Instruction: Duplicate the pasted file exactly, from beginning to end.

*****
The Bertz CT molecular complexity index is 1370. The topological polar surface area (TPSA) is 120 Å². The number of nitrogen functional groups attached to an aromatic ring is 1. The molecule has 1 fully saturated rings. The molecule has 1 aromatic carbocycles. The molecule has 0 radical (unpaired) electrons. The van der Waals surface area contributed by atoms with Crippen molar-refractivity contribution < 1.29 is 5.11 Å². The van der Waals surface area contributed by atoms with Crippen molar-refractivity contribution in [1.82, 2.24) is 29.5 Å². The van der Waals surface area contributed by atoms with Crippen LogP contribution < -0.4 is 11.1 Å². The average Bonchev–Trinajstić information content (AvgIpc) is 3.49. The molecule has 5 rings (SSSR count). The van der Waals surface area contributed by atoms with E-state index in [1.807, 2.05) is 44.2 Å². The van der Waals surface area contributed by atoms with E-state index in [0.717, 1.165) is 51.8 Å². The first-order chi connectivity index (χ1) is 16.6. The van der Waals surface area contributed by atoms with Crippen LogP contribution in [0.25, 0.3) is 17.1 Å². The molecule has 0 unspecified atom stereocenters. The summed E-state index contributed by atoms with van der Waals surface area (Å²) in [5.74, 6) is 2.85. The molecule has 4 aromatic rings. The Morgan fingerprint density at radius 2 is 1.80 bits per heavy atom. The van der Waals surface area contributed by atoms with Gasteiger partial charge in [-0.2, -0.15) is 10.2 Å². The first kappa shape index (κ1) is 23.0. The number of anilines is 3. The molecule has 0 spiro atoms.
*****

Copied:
The Bertz CT molecular complexity index is 1370. The topological polar surface area (TPSA) is 120 Å². The number of nitrogen functional groups attached to an aromatic ring is 1. The molecule has 1 fully saturated rings. The molecule has 1 aromatic carbocycles. The molecule has 0 radical (unpaired) electrons. The van der Waals surface area contributed by atoms with Crippen molar-refractivity contribution < 1.29 is 5.11 Å². The van der Waals surface area contributed by atoms with Crippen molar-refractivity contribution in [1.82, 2.24) is 29.5 Å². The van der Waals surface area contributed by atoms with Crippen LogP contribution < -0.4 is 11.1 Å². The average Bonchev–Trinajstić information content (AvgIpc) is 3.49. The molecule has 5 rings (SSSR count). The van der Waals surface area contributed by atoms with E-state index in [1.807, 2.05) is 44.2 Å². The van der Waals surface area contributed by atoms with E-state index in [0.717, 1.165) is 51.8 Å². The first-order chi connectivity index (χ1) is 16.6. The van der Waals surface area contributed by atoms with Crippen LogP contribution in [0.25, 0.3) is 17.1 Å². The molecule has 0 unspecified atom stereocenters. The summed E-state index contributed by atoms with van der Waals surface area (Å²) in [5.74, 6) is 2.85. The molecule has 4 aromatic rings. The Morgan fingerprint density at radius 2 is 1.80 bits per heavy atom. The van der Waals surface area contributed by atoms with Gasteiger partial charge in [-0.2, -0.15) is 10.2 Å². The first kappa shape index (κ1) is 23.0. The number of anilines is 3. The molecule has 0 spiro atoms.